We're opening our third store in Ambler! Check this page for updates and news, read the Shuttle and if you're in the neighborhood, drop by Ambler Food Co-op's storefront at 131 E. Butler Ave. in Ambler, open Monday-Friday, 11 a.m.-1 p.m.
For the third year in a row, Weavers Way's Board has declared a rebate for members in good standing. You know what that means, don't you? Money back!
Candidates have until Feb. 28 to finish up the application process. Look for candidate statements in the April Shuttle and in the Online Member Center. Voting, by paper ballot or online, starts in April.
With more than 300 Weavers Way members participating, the Together We Grow campaign has taken in over $1.5 million in member loans, zooming past the original goal of $800,000 and providing a remarkable testament to the dedication and generosity of our cooperative community.
In the not-so-distant past, most U.S.-made cheese came from factories in the Midwest. Now Southeastern Pennsylvania and the surrounding area has exploded, with a plethora of creameries coming into existence in just the last 10 years, and you can find almost any style of cheese being made within 100 miles of here. One of the newcomers is Stefanie Angstadt of Valley Milkhouse Creamery.
Hear from experts, learn about community issues, hone specialized skills and more — or give workshop yourself! Topics can be as varied and far-reaching as the interests of our members.
With agriculture dominated by mega-producers, it’s reassuring to find a favorite product packaged and distributed by a local family business. One example: Fruitwood Orchards in South Jersey, which provides honey, both bottled and bulk, to Weavers Way.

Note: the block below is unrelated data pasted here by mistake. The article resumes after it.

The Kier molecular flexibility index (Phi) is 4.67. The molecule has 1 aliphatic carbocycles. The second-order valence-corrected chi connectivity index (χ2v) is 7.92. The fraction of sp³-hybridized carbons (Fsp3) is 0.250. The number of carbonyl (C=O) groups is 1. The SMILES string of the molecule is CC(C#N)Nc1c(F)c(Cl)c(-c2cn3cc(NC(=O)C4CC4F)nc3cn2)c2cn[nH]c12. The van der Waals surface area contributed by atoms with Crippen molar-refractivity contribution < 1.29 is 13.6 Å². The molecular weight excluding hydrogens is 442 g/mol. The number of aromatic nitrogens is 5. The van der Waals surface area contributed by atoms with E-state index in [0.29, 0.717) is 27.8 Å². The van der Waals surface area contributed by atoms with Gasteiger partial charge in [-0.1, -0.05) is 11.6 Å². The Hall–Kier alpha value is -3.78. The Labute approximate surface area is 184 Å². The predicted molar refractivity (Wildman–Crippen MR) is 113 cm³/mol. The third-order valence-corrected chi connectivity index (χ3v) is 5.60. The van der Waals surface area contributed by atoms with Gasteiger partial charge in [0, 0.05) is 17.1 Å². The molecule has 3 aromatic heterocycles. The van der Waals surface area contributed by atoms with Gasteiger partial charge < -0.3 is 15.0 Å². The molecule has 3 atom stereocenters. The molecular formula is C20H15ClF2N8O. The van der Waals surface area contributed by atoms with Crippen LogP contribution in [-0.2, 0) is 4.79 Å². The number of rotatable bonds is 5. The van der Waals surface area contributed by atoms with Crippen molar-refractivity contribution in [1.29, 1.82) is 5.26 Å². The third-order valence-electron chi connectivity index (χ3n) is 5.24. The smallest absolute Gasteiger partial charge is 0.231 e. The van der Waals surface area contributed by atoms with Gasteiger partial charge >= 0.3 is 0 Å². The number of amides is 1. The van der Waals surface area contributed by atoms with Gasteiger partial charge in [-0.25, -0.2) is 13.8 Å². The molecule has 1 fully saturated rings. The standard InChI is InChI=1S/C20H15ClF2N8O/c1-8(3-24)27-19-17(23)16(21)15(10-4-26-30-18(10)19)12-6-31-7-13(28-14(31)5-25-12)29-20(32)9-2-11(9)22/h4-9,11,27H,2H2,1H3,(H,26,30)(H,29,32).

This year's Harvest on Henry featured our largest turnout yet, with more than 1,200 people counted at the main entrance. The music was great, the weather was perfect, and the food was better than ever with Weavers Way running the grills.
Breaking into the booming specialty food area isn’t easy, and it takes much more than having something good to eat. “First, we came up with a great name,” said Kristen McManus, one of the co-founders of Brine Street Picklery. “And we knew with the red color on our labels inspired by our Thai chilis, combined with the hand-done type of our name, our product would really stand out.”
About a dozen years ago, Mauricio Mendez’s grandmother began making guacamole and selling it at farmers markets in South Florida. Mauricio helped out, learned his grandmother’s recipe, and developed his own mango salsa and pico de gallo. After Di Bruno’s became the first large specialty store in the Philadelphia area to stock Anita’s, other stores took note. One of those was Weavers Way Co-op.